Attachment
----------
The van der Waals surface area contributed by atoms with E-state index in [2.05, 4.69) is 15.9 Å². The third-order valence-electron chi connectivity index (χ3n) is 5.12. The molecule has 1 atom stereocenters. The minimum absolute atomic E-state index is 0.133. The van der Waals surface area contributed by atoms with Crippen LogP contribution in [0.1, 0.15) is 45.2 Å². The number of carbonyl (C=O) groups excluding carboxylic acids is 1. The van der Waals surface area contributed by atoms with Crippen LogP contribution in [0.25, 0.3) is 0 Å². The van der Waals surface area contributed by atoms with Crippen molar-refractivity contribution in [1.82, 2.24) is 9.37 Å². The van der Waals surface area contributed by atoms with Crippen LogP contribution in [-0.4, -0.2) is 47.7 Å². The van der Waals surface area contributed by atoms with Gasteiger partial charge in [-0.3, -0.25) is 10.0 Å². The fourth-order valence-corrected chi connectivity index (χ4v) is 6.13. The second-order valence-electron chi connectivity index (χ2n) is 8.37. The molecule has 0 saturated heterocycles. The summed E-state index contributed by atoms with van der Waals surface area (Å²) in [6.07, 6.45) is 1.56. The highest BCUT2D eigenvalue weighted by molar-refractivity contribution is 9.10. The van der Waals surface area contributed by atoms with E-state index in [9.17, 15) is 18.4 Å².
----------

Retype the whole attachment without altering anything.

The van der Waals surface area contributed by atoms with E-state index in [2.05, 4.69) is 15.9 Å². The third-order valence-electron chi connectivity index (χ3n) is 5.12. The molecule has 1 atom stereocenters. The minimum absolute atomic E-state index is 0.133. The van der Waals surface area contributed by atoms with Crippen LogP contribution in [0.1, 0.15) is 45.2 Å². The number of carbonyl (C=O) groups excluding carboxylic acids is 1. The van der Waals surface area contributed by atoms with Crippen LogP contribution in [0.25, 0.3) is 0 Å². The van der Waals surface area contributed by atoms with Crippen molar-refractivity contribution in [1.82, 2.24) is 9.37 Å². The van der Waals surface area contributed by atoms with Crippen LogP contribution in [-0.4, -0.2) is 47.7 Å². The van der Waals surface area contributed by atoms with Gasteiger partial charge in [-0.3, -0.25) is 10.0 Å². The fourth-order valence-corrected chi connectivity index (χ4v) is 6.13. The second-order valence-electron chi connectivity index (χ2n) is 8.37. The molecule has 0 saturated heterocycles. The summed E-state index contributed by atoms with van der Waals surface area (Å²) in [6.07, 6.45) is 1.56. The highest BCUT2D eigenvalue weighted by molar-refractivity contribution is 9.10. The van der Waals surface area contributed by atoms with E-state index in [9.17, 15) is 18.4 Å².